Russian soldiers drafted for the war in Ukraine were told they would not face combat, per the NYT.
Many were swiftly killed after being sent to the frontline with little training and equipment.
A drafted Russian soldier bemoaned “the destruction of the Russian people by their own commanders.”
Russian soldiers drafted to Ukraine were told by their commanders that they would “never see combat,” only to be killed in battle shortly after, according to a new investigation by The New York Times.
In September, about seven months into the war in Ukraine, Russian President Vladimir Putin announced the partial mobilization of the country’s military reservists.
Some 300,000 were called into action and given the same status as regular soldiers, Insider reported previously.
Drafted members of Russia’s 155th Naval Infantry Brigade told The Times that their unit consisted of factory workers, truck drivers, and a former barista, some of whom had shockingly little experience with firearms.
They severely lacked food and equipment and had no maps, medical kits, working walkie-talkies, or enough bullets.
However, they said they were not afraid because their commanders reassured them that they wouldn’t be in actual combat, according to The Times.
A drafted Russian soldier told the paper about a day in October when he witnessed many of his fellow soldiers being killed near the eastern Ukrainian town of Pavlivka. Out of the 60 members of his platoon, he said about 40 were killed, with only eight escaping serious injuries.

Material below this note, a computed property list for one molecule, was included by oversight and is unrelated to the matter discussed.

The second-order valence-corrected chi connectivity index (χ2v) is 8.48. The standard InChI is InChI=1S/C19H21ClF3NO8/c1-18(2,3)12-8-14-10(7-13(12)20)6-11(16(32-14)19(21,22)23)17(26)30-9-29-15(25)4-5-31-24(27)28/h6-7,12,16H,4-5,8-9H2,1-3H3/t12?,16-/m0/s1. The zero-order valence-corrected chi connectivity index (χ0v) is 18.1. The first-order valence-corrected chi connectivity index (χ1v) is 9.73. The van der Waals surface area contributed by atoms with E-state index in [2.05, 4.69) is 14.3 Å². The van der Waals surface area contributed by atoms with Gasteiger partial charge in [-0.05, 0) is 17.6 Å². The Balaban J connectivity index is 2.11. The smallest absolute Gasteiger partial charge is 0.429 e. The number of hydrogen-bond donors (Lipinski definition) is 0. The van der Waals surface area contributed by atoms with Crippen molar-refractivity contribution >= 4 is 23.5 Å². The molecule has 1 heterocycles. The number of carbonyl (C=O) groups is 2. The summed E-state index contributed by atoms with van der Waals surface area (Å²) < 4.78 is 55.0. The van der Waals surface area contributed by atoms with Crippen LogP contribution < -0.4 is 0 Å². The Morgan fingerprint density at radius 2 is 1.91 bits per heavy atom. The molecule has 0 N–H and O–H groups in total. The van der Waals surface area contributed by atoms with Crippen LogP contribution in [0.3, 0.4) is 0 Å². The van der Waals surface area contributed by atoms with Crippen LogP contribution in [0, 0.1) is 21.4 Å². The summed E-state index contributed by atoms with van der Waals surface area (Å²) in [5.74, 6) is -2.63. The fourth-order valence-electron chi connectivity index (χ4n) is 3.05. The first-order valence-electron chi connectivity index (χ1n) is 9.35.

“This isn’t war,” Mikhail told the paper from a military hospital outside Moscow, “it’s the destruction of the Russian people by their own commanders.”
After the chaotic call-up of Russian conscripts, there were widespread reports of minimal training for the new soldiers, and many were reported to have been killed within weeks of arriving in Ukraine.
The Times investigation detailed Russia’s failures throughout the ongoing conflict based on interviews with Russian soldiers and Kremlin insiders, obtained documents, and intercepts.
The investigation painted a bleak picture of the inner workings of Putin’s botched invasion, from the battlefield, through the Russian command structure, to its most senior leaders.
The latest revelations about drafted soldiers being misled echo previous reporting on Russian soldiers being duped about the invasion.
In September, The New York Times published dozens of audio recordings of Russian soldiers in Ukraine complaining that they had been “fooled” and did not realize they were going to war.
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